Bored or uninterested in the World Cup? Then go to a gig.
Back in Blighty, there’s a category of music called World Music. This refers to music from different countries and, if sung, in a foreign language. This is, of course, incredibly patronising and could be construed as betraying vestiges of imperialism.
Except that when we Brits ruled the waves we also waived the rules. In some cultures listening to or playing indigenous music was banned by the western missionaries on the grounds that this was ‘devil’ worship. Yet just a short listen to the sound of the mbira, the Zimbabwean thumb piano and one is transcendentally transported. The devil sure had the best tunes.
Allow oneself to go with the flow of Balinese gamelan, to be energised by the raw power of flamenco and to dance along with Louisiana cajun. I’m sure you get the idea.
And this preamble is to let my fellow Brits know that they can experience Indonesian musical culture this month without leaving their shores.
SambaSunda will be in Brighton tomorrow, 14th June, at the Komedia (01273. 647100), Wednesday 19 July, 7:30 pm, at the Queen Elizabeth Hall on London’s South Bank for the Rhythm Sticks Festival and probably elsewhere.
The group updates the lilting sounds of Sundanese gamelan degung and the angklung bamboo instruments by adding elements of Jakarta’s kroncong, Sunda’s jaipong, Balinese kebyar and the Brazilian rhythm of samba. The classic sounds of the traditional instruments evoke not only past splendour but also the bustling, urban energy of Bandung today – a full sound palette from the deep resonance of the mighty gongs to the silvery eloquence of the suling bamboo flute, complete with a heavyweight percussion section, wild vocal chanting known as senggak and the truly breathtaking vocal skills of singer Rita Tila.
The result is a mesmerizing mix that manages, strangely, to be both relentlessly exciting and languidly tranquil, full of explosive energy and seductive sweetness. Both reassuringly familiar and daringly innovative at home in Bandung, this is a dazzling new sound for the rest of the world to discover.
Salaam Music Village 2006: A Celebration of Art and Culture from the Islamic World
The festival illuminates examples of peaceful co-existence and critical engagement between Muslims and non-Muslims across the world. It celebrates some of the breathtaking diversity of artistic forms generated by Muslim communities as an expression of their faith. And it unveils for Muslims and non-Muslims alike the immense and enduring contribution of Islam to the world’s cultural heritage over the centuries.
Free Weekends in London!!
Kew Gardens 1st and 2nd July
Regents Park 8th and 9th July
Rafly is a nationally renowned singer, instrumentalist and social activist from tsunami-torn Aceh. A devout Muslim, he and his talented young band, Kande, perform Muslim prayer chants and rapa’i music in sacred settings, backed by traditional drums and pipes. They additionally carry their message of love and unity to rapturous young audiences all over Indonesia, playing Indonesian contemporary music on electric and folk instruments. Guest perfomer Ubiet Nyak Ina Raseuki is a world class Acehnese traditional singer and also an accomplished international jazz musician.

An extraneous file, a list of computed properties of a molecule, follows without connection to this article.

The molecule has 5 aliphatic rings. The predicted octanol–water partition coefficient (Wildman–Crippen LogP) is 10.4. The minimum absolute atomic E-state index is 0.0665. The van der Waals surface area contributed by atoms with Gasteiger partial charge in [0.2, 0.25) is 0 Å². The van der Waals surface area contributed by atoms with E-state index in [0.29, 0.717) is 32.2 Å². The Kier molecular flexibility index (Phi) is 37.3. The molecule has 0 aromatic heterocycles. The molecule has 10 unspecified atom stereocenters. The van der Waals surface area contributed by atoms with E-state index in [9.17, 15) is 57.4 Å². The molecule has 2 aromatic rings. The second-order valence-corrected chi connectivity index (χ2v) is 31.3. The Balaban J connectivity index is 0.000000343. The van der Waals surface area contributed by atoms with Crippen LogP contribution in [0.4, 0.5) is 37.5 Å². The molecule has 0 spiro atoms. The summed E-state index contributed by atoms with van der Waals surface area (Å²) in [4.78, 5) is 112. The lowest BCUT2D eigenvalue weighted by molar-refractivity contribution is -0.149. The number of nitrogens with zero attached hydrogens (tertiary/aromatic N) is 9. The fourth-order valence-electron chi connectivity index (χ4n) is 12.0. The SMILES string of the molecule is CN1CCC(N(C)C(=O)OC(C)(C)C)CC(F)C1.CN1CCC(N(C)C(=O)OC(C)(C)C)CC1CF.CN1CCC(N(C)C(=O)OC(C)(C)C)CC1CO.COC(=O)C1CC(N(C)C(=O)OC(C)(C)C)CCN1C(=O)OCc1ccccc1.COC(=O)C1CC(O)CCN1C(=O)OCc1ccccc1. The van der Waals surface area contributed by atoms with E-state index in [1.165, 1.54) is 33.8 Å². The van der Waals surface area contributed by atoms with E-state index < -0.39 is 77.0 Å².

I know about the above gigs because I subscribe to a ‘World Music’ magazine called Songlines which is delivered by snail mail. The current issue has a major article on Wayang Golek written by noted authority Andrew N. Weintraub, author of Power Plays – Wayang Golek Puppet Theater of West Java
Based on ethnographic fieldwork spanning twenty years, Power Plays is the first scholarly book in English on wayang golek, the Sundanese rod-puppet theater of West Java. It is a detailed and lively account of the ways in which performers of this major Asian theatrical form have engaged with political discourses in Indonesia. Wayang golek has shaped, as well, the technological and commercial conditions of art and performance in a modernizing society.
The article was to publicise a tour by Pak Asep Sunandar Sunarya and his Troupe
Enter a magical and enthralling world of Sundanese (West Javanese) legend, brought to life through the masterful puppetry and music of the region’s leading wayang golek troupe. Pak Asep Sunandar Sunarya is a captivating storyteller, skilfully manipulating his elaborately carved and decorated puppets through complex martial arts movements and the delicate and subtle expressions of traditional dance.
He is particularly loved for his humour, using trick mechanisms in the puppets and hilarious references to everyday life to entertain audiences of all ages. The accompanying gamelan music is lively and varied, characterised by dynamic dance drumming contrasting with sounds of incredible subtlety and beauty.
The magazine arrived too late for me to pass on details of variuos gigs including one at the Royal Festival Hall and a series of workshops for schools. However you can still become entranced this month in York on the 16th, Bradford (free) on the 18th, Southport from 22nd – 24th, Exeter on the 28th (workshop and concert) and on July 1st in Deal (workshop and concert).